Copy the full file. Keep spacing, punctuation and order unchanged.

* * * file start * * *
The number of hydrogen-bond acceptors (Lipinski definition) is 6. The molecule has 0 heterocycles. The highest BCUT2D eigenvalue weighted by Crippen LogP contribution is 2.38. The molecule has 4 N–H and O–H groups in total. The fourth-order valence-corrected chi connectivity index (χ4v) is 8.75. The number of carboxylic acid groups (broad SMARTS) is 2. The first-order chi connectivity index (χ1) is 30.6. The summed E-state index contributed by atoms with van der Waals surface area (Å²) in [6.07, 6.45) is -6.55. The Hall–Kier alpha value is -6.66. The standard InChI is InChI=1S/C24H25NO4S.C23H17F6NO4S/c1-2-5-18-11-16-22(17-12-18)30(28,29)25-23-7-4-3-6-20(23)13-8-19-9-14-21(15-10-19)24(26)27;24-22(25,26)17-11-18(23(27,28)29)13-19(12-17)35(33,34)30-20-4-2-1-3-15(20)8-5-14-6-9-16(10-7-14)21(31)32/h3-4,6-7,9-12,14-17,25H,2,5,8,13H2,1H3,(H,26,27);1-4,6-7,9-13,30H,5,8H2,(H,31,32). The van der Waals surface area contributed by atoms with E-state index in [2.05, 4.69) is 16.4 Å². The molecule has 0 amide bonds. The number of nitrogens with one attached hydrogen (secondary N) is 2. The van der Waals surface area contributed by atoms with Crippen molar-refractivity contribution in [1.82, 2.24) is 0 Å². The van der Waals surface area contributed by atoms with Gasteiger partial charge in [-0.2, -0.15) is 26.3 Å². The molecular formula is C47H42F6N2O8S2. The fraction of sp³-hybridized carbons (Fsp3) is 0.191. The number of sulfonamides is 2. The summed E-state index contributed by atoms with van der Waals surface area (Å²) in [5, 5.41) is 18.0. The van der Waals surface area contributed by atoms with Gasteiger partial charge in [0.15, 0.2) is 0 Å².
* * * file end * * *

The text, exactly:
The number of hydrogen-bond acceptors (Lipinski definition) is 6. The molecule has 0 heterocycles. The highest BCUT2D eigenvalue weighted by Crippen LogP contribution is 2.38. The molecule has 4 N–H and O–H groups in total. The fourth-order valence-corrected chi connectivity index (χ4v) is 8.75. The number of carboxylic acid groups (broad SMARTS) is 2. The first-order chi connectivity index (χ1) is 30.6. The summed E-state index contributed by atoms with van der Waals surface area (Å²) in [6.07, 6.45) is -6.55. The Hall–Kier alpha value is -6.66. The standard InChI is InChI=1S/C24H25NO4S.C23H17F6NO4S/c1-2-5-18-11-16-22(17-12-18)30(28,29)25-23-7-4-3-6-20(23)13-8-19-9-14-21(15-10-19)24(26)27;24-22(25,26)17-11-18(23(27,28)29)13-19(12-17)35(33,34)30-20-4-2-1-3-15(20)8-5-14-6-9-16(10-7-14)21(31)32/h3-4,6-7,9-12,14-17,25H,2,5,8,13H2,1H3,(H,26,27);1-4,6-7,9-13,30H,5,8H2,(H,31,32). The van der Waals surface area contributed by atoms with E-state index in [2.05, 4.69) is 16.4 Å². The molecule has 0 amide bonds. The number of nitrogens with one attached hydrogen (secondary N) is 2. The van der Waals surface area contributed by atoms with Crippen molar-refractivity contribution in [1.82, 2.24) is 0 Å². The van der Waals surface area contributed by atoms with Gasteiger partial charge in [-0.2, -0.15) is 26.3 Å². The molecular formula is C47H42F6N2O8S2. The fraction of sp³-hybridized carbons (Fsp3) is 0.191. The number of sulfonamides is 2. The summed E-state index contributed by atoms with van der Waals surface area (Å²) in [5, 5.41) is 18.0. The van der Waals surface area contributed by atoms with Gasteiger partial charge in [0.15, 0.2) is 0 Å².